Ricky Ponting bats against Sri Lanka during the 2003 ICC Cricket World Cup. Photo by Shiek Mohamed


International News

By Dervon Wallace
Ricky Thomas Ponting will be hoping for a fairytale finish to his luscious International Cricket career after announcing he will retire at the end of the third test against South Africa. The 37 year old announced he’ll call time on his storied International career as the second highest run-score in Test history and the most successful captain of all time with 48 test wins.

Punter as he is called by his peers has cited his struggles with the bat as the reason for his somewhat surprising announcement which dramatically came on the eve of an important Test match but will hope for a fitting ending chapter against the world #1 rank test team in Perth. Victory for the host would see them move back to first place in the ICC ranking and what better way it would be for Ponting than to bow out on top of the world.

Ponting declined to offer a lengthy retrospective of his Baggy Green career – though he promised that would follow later – and instead outlined his burning desire to secure one last win.

Ricky Ponting made his test debut back in 1995 against Sri Lanka. Photo by Shiek Mohamed

‘A few hours ago I let the team know my decision to make this Test my last. It’s a decision I thought long and hard about but at the end of the day it’s based on my results and my output in this series so far, ‘It hasn’t been what I expect of myself or to the level I feel is required for batsmen in the Australia team. I continued to play as long as I felt I could contribute to wins but over the last couple of weeks I felt my level of performance has not been good enough to do that. My passion and love of the game has not changed one bit over the last 12-18 months, where things haven’t been as I’d have liked or pictured them. But as far as I’m concerned my immediate focus – and the focus of the team – is on what we’re presented with tomorrow. It’s an unbelievable opportunity in what is almost a grand final situation. ‘I’ve prepared this week and I’m hungrier than ever. I want this win more than any game I’ve ever played in. If that happened to lead to a win for the team and we get back to the top of the tree and #1 in the world then there’s no better time to finish.’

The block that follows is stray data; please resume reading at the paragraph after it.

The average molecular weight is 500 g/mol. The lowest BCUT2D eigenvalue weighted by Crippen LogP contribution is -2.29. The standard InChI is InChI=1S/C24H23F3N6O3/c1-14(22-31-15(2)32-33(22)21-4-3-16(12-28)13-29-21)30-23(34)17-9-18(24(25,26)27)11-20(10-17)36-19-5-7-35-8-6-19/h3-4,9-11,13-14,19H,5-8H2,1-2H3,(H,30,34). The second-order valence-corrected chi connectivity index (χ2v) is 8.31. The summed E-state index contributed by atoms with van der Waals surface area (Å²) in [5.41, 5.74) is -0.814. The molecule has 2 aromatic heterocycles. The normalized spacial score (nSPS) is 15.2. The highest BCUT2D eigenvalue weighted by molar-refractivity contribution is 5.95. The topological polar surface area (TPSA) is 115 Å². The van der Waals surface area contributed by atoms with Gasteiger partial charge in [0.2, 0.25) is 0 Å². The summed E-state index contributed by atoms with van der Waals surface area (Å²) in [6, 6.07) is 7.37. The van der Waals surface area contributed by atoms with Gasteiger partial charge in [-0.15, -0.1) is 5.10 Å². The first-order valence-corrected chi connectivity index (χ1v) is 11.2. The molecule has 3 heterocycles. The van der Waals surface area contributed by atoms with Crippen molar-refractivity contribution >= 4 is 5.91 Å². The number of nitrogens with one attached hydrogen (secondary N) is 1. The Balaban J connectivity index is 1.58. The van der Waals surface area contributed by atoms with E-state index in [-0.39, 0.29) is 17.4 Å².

The Perth Test will be Ponting’s 168th, meaning he will finish his career level with former captain Steve Waugh as Australia’s most-capped Test player. Heading into his final match the Tasmanian born, who will turn 38 on December 19th, has scored an Australian-record 13,366 runs at an average of 52.21, including 41 centuries and a highest score of 257. Ponting’s test retirement comes nine months after he quit the one-day international arena and just under two years after he relinquished the captaincy of the Test squad following the 2010/11 Ashes loss. His 48 Test wins as captain was another Australian record, although his leadership will also be remembered for three Ashes defeats; the first of them in 2005 coming after his country had held the famous urn for 16 years. After making his debut in 1995/96 against Sri Lanka, scoring 96 before being given out LBW to a delivery that appeared set to bounce over the top of the stumps, Ponting became Australia’s most prolific batsman. His international career will now wind down at the same ground where it began against Sri Lanka.

Ricky Ponting Factfile
1974: Born December 19 in Launceston, Tasmania.
1986: At the age of 12 he signs a bat contract with Kookaburra.
1992: Scores 56 against South Australia in his first-class debut for Tasmania, aged 17.